Welcome Guest! YouRememberThat.com is 100% FREE & fast to join! Upload, comment, create your own profile and more!



Check our brand new site TheRetroSite , although YouRememberThat will remain for quite some time we expect this new site to be our new home. Click over and create your account on the new mobile friendly and flexible site today!
Tinker to Evers to Chance Back in the day when sports writing was at its gaudy peak, scribes often used poetry in their description of people and events. The most famous sports poem is likely this one penned by Franklin P. Adams: These are the saddest of possible words: 'Tinker to Evers to Chance.' Trio of bear cubs, and fleeter than birds, Tinker and Evers and Chance. Ruthlessly pricking our gonfalon bubble, Making a Giant hit into a double Words that are heavy with nothing but trouble: 'Tinker to Evers to Chance.' This work was first published as 'That Double Play Again' in the July 12, 1910, New York Evening Mail. The Chicago Daily Tribune reprinted it as 'Gotham's Woe' on July 15, 1910. Three days later, on July 18, the New York Evening Mail republished it under the title by which it is best known today, 'Baseball's Sad Lexicon.' It described the double-play artistry of Chicago Cubs when the team was in its heyday in the first decade of the 20th century. (Yes, the Cubs actually had a heyday.) Second baseman Joe Tinker, shortstop Johnny Evers, and first baseman Frank Chance first played together in 1902. Although the poetic lament was accurate, the Cubs' famed trio never came close to leading the National League in double plays at any time. Nevertheless all three were inducted into the Hall of fame in 1946 largely because of Franklin Adams' doggerel. Based on sheer statistics, probably only Frank Chance deserves to be there. Although all three ballplayers are long dead, their double play prowess has been referenced in numerous literary works, movies, and TV shows as varied as Hogan's Heroes and The Brady Bunch.
Tags: baseball  Tinker  Evers  Chance  Chicago  Cubs 
Added: 4th January 2011
Views: 2290
Rating:
Posted By: Lava1964
Posted by: Lava1964 on 2011-01-05 
Below is what it looks like in true poetic form. In some versions, the word 'ruthlessly' has been changed to 'thoughtlessly' and the line of 'Tinker and Evers and Chance' has been switched to match the other 'Tinker to Evers to Chance' lines.

These are the saddest of possible words:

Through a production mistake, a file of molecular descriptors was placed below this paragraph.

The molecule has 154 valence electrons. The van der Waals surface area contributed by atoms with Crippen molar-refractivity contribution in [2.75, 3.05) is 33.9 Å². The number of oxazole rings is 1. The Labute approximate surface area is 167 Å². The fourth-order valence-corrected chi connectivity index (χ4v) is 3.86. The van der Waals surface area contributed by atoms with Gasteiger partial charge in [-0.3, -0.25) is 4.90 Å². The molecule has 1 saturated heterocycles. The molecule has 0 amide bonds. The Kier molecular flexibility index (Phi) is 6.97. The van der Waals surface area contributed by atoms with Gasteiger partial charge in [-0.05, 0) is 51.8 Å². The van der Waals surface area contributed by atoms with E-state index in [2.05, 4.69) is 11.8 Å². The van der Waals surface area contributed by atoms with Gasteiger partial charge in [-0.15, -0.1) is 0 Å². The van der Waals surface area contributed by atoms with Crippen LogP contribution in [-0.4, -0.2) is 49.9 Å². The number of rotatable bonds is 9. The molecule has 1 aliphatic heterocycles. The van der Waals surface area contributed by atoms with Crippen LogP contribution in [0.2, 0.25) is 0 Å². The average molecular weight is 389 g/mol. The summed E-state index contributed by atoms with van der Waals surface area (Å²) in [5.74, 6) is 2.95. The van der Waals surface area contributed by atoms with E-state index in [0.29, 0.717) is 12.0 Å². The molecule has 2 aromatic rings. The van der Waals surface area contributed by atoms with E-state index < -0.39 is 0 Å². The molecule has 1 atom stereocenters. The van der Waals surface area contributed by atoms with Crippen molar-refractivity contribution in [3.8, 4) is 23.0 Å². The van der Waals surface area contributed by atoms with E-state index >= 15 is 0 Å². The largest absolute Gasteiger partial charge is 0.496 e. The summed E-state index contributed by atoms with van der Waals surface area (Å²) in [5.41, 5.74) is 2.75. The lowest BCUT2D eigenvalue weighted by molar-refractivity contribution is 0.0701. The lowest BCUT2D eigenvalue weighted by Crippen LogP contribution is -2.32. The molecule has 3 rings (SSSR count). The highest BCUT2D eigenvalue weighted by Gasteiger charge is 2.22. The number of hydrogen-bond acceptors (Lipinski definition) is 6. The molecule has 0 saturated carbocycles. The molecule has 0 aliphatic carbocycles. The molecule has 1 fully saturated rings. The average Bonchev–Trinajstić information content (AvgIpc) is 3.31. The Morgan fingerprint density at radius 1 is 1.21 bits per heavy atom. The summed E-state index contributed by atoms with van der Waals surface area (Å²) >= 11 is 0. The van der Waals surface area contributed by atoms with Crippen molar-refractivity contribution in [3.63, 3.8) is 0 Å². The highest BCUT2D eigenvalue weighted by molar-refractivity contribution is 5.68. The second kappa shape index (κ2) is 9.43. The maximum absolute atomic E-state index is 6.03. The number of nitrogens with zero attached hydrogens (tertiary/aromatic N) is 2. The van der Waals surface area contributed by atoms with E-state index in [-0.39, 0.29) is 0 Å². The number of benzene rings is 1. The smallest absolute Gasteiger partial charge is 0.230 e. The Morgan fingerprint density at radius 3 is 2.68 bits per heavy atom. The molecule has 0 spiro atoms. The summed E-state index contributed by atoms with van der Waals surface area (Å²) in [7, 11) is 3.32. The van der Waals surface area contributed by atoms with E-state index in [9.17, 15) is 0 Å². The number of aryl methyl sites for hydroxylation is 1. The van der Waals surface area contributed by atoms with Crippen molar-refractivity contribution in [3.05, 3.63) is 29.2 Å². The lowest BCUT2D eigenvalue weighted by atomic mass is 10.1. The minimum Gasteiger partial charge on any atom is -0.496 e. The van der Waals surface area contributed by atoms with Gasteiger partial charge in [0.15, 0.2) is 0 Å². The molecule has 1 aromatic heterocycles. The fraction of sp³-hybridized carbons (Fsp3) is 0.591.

'Tinker to Evers to Chance.'
Trio of bear cubs, and fleeter than birds,
Tinker and Evers and Chance.
Ruthlessly pricking our gonfalon bubble,
Making a Giant hit into a double Words that are heavy with nothing but trouble:
'Tinker to Evers to Chance.'
Posted by: Pfc on 2011-01-05 
Woohoo Lava is back!

What are they standing on? It looks like athletic supporters.
Posted by: Lava1964 on 2011-01-05 
They look like athletic supporters to me, but upon further thought, I think they are the type of garters men once used to hold up their socks. It looks like it's an ad for a garter company.
Posted by: NedBraden on 2011-01-07 
This prompted the classic trivia question, Who was the third baseman in this Cubs infield?, the answer to which formed the title of a baseball trivia book. I guess not too many balls were hit to the left side of the Cubs infield, because he neither was mentioned in a poem nor elected to the Hall of Fame.
Posted by: Lava1964 on 2011-01-07 
I might as well answer the related trivia question, Ned: Harry Steinfeldt was the Cubs' third baseman who was not mentioned in Franklin P. Adams' famous poem.
Posted by: Ellawillum334 on 2020-12-22 


Duke and Lord Publishers is a UK-based publishing house offering the https://www.dukeandlordpublishers.com/about-us in Medical Sciences, Business Finance, and Management Sciences. Our https://www.dukeandlordpublishers.com/ dynasty will help you to express your research paper in a format and a structure that can attract the evaluators. Duke Lord Publishers follow the global standards to maintain the high quality in research formats.
Add A Comment
Sorry, guests can't post comments!